Bob Koch felt closest to God when he was outdoors, in nature.
He lived life with a passion few can muster. As one of his sons, Richard Koch, put it, he was “all in.”
Bob didn’t just jog around the block, he ran three Boston Marathons. He didn’t just hike local parks, he tackled all 2,000 miles of the Appalachian Trail. He couldn’t paddle along the placid waters of Lake Greenwood in his backyard, he wanted to canoe the Mississippi River from St. Louis to New Orleans.
“It was very important to him. He needed to do this,” said Bob’s wife, Rebecca. “That was Bob. He had an adventurous spirit — he wasn’t afraid to take risks and try things.”
It was that dedication and passion that those who knew him loved. He embarked May 2 from St. Louis.
A week into his trip the water grew turbulent just below where the Ohio River meets the Mississippi. A storm passed through earlier, and the current capsized his canoe. He was pulled under and drowned.
“He was outgoing and he was friendly,” said Rebecca, who goes by Becky. “He never met a stranger. He had an adventurous spirit. He was goal-driven.”
Bob often talked about his “God moments,” instances where he felt God’s presence and influence on his life. They’d come in the form of flowers he’d spot after difficult stretches of trail, or an ice chest full of drinks and snacks he stumbled upon when running low on rations.
Speaking with the Index-Journal before his Mississippi River trip, Bob described standing in an open field atop a bald mountain in 2015 while hiking the Appalachian Trail. The open sky above and rolling countryside below called him to do more than take in the world around him, but to give back to it. This was a God moment, he said.
“I just felt like, gah, why don’t I do something,” he said in April. “This is all me here on this trip. Why don’t I do something that means something?”
Bob called his good friend and Mercy Flight pilot Bo Bowman, and the two started a per-mile pledge fundraiser for Mercy Flight. When the 69-year-old Bob decided to paddle the Mississippi, he chose to do the same pledge-based fundraising for The Boys & Girls Club of the Lakelands Region.
Their efforts have brought in more than $12,000 for the youth mentorship group in pledges, and after the accident, donations made in his memory.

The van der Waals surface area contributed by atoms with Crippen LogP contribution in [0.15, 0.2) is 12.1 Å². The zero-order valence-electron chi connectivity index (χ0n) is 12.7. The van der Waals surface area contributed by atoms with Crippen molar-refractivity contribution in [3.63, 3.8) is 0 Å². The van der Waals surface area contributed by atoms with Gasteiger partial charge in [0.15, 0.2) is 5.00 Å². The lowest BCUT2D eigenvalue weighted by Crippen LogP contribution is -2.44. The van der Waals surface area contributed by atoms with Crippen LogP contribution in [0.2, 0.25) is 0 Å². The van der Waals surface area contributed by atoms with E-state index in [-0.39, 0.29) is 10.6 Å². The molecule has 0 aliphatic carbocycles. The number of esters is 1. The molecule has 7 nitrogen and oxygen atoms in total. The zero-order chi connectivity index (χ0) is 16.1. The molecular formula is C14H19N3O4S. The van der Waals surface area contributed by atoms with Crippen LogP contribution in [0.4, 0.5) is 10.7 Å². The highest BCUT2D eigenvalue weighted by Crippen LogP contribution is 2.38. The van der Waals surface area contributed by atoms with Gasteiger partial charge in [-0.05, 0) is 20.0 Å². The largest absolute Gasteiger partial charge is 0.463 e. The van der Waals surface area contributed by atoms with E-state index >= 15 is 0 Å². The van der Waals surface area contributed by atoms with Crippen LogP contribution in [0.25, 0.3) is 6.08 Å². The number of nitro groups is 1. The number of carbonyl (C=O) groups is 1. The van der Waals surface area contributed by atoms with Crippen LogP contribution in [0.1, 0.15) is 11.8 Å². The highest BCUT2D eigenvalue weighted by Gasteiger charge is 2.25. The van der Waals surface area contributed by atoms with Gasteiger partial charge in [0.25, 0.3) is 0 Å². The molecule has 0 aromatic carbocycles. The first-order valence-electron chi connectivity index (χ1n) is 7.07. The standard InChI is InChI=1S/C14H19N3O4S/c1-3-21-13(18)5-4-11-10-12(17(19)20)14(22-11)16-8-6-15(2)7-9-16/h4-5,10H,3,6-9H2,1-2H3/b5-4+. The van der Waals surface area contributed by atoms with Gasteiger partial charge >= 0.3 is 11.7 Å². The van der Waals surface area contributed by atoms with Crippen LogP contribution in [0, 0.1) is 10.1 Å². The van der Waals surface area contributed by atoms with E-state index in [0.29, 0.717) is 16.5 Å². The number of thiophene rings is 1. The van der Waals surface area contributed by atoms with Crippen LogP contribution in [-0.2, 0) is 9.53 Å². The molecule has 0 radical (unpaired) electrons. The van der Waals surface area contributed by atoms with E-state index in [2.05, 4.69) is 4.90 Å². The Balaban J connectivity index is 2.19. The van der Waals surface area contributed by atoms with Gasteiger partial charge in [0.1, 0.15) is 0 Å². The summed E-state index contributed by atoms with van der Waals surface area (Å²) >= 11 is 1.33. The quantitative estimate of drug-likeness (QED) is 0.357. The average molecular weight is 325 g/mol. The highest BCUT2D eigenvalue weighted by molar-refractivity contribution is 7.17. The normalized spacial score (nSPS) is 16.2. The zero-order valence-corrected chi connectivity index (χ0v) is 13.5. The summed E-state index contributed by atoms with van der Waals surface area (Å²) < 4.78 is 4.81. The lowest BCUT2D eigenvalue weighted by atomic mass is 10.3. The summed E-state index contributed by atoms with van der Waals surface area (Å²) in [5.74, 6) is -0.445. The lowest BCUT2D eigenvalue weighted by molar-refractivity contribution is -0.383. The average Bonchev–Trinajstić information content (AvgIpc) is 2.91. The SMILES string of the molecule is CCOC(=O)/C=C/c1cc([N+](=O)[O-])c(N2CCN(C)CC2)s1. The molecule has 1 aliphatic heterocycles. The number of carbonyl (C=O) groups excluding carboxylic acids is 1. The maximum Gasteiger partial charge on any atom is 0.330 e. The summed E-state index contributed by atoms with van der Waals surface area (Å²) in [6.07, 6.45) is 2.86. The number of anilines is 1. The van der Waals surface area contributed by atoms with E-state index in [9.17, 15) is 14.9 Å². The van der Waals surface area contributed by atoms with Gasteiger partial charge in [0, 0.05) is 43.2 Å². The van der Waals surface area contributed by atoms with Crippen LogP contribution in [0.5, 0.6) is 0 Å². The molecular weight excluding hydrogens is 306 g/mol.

“He did it because he loved the Lord,” Becky said. “This is what God wants us to do — He wants us to serve the community and do good for our neighbors.”
Before disembarking, Bob researched the river and used guidebooks to plot his trip. He said he practiced righting his boat in the event a barge’s wake ever tipped his canoe. He took careful inventory of his supplies because he’s been on extended outings into the wilderness before. His sons drove him up to St. Louis the day his trip started.
“He had a deep love of family,” his son Rob said, “an unshakable faith, a zest for adventure, a love of nature and a true appreciation of life.”
Becky remembered seeing Bob off before he disembarked.
“He was excited; he didn’t show any fear,” she said. “We knew that this was something he wanted to do, and you just learn to accept that that’s the way he was. We all know that God is with him, and God is with us. I know that God is at work.”
He was spiritually ready, Bowman said. He was the kind of person who put Jesus at the center of his life, according to his daughter, Beth, and he let his faith drive his decisions. For years, Bowman said he’d ask himself what Bob would do in any given situation.
His selfless and gracious personality is something local Boys and Girls Club Executive Director Sabrina Miller said she’s felt from the whole Koch family. She said she was shocked by their generosity, continuing his philanthropic goal — she’s seen an outpouring of support from donors throughout the country.
“Every donation that we’ve received, you can really tell by the notes and donations that continue to come in just how gracious and well-liked a person he was,” Miller said.
His neighbors, people who have met him on his travels and local civic groups he was a member of have all chipped in. He volunteered with Immanuel Lutheran Church’s God’s Gardeners group, picked up food donations and peeled potatoes for the local soup kitchen and when he ran the Boston Marathon he raised money for the American Cancer Society.
Miller said she hopes the Boys and Girls Club can work with Bob’s family to find a way to commemorate him at the Josh Norman Teen Center, to honor his love of the outdoors and his giving spirit.
“I just want to thank everyone for their pledges and memorials later on,” Becky said. “I am confident that God will make something good come out of this tragedy.”